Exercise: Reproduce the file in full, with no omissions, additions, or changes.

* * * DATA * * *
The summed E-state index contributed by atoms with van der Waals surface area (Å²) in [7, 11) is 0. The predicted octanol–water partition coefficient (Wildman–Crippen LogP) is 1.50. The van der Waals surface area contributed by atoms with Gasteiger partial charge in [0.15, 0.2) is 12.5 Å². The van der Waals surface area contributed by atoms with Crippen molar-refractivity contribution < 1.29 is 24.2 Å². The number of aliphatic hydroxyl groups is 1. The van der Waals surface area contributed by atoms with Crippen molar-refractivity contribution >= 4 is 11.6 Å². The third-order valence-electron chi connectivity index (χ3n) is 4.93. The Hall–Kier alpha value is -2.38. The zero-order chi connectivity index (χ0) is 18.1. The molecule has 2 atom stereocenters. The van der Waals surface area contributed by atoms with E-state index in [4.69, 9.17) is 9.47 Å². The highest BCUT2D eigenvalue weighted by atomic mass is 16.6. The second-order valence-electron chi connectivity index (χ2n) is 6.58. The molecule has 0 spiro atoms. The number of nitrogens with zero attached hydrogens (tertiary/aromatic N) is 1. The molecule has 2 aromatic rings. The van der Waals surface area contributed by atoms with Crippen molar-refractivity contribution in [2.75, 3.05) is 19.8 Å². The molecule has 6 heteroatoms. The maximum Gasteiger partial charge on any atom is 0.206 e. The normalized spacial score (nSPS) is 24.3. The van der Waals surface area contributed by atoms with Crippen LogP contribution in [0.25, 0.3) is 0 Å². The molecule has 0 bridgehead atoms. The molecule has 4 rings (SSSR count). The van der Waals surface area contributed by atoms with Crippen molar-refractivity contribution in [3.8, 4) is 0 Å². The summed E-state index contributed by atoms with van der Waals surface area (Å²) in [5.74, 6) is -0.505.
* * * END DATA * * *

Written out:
The summed E-state index contributed by atoms with van der Waals surface area (Å²) in [7, 11) is 0. The predicted octanol–water partition coefficient (Wildman–Crippen LogP) is 1.50. The van der Waals surface area contributed by atoms with Gasteiger partial charge in [0.15, 0.2) is 12.5 Å². The van der Waals surface area contributed by atoms with Crippen molar-refractivity contribution < 1.29 is 24.2 Å². The number of aliphatic hydroxyl groups is 1. The van der Waals surface area contributed by atoms with Crippen molar-refractivity contribution >= 4 is 11.6 Å². The third-order valence-electron chi connectivity index (χ3n) is 4.93. The Hall–Kier alpha value is -2.38. The zero-order chi connectivity index (χ0) is 18.1. The molecule has 2 atom stereocenters. The van der Waals surface area contributed by atoms with E-state index in [4.69, 9.17) is 9.47 Å². The highest BCUT2D eigenvalue weighted by atomic mass is 16.6. The second-order valence-electron chi connectivity index (χ2n) is 6.58. The molecule has 0 spiro atoms. The number of nitrogens with zero attached hydrogens (tertiary/aromatic N) is 1. The molecule has 2 aromatic rings. The van der Waals surface area contributed by atoms with Crippen molar-refractivity contribution in [2.75, 3.05) is 19.8 Å². The molecule has 6 heteroatoms. The maximum Gasteiger partial charge on any atom is 0.206 e. The normalized spacial score (nSPS) is 24.3. The van der Waals surface area contributed by atoms with Crippen LogP contribution in [0.25, 0.3) is 0 Å². The molecule has 0 bridgehead atoms. The molecule has 4 rings (SSSR count). The van der Waals surface area contributed by atoms with Crippen molar-refractivity contribution in [3.8, 4) is 0 Å². The summed E-state index contributed by atoms with van der Waals surface area (Å²) in [5.74, 6) is -0.505.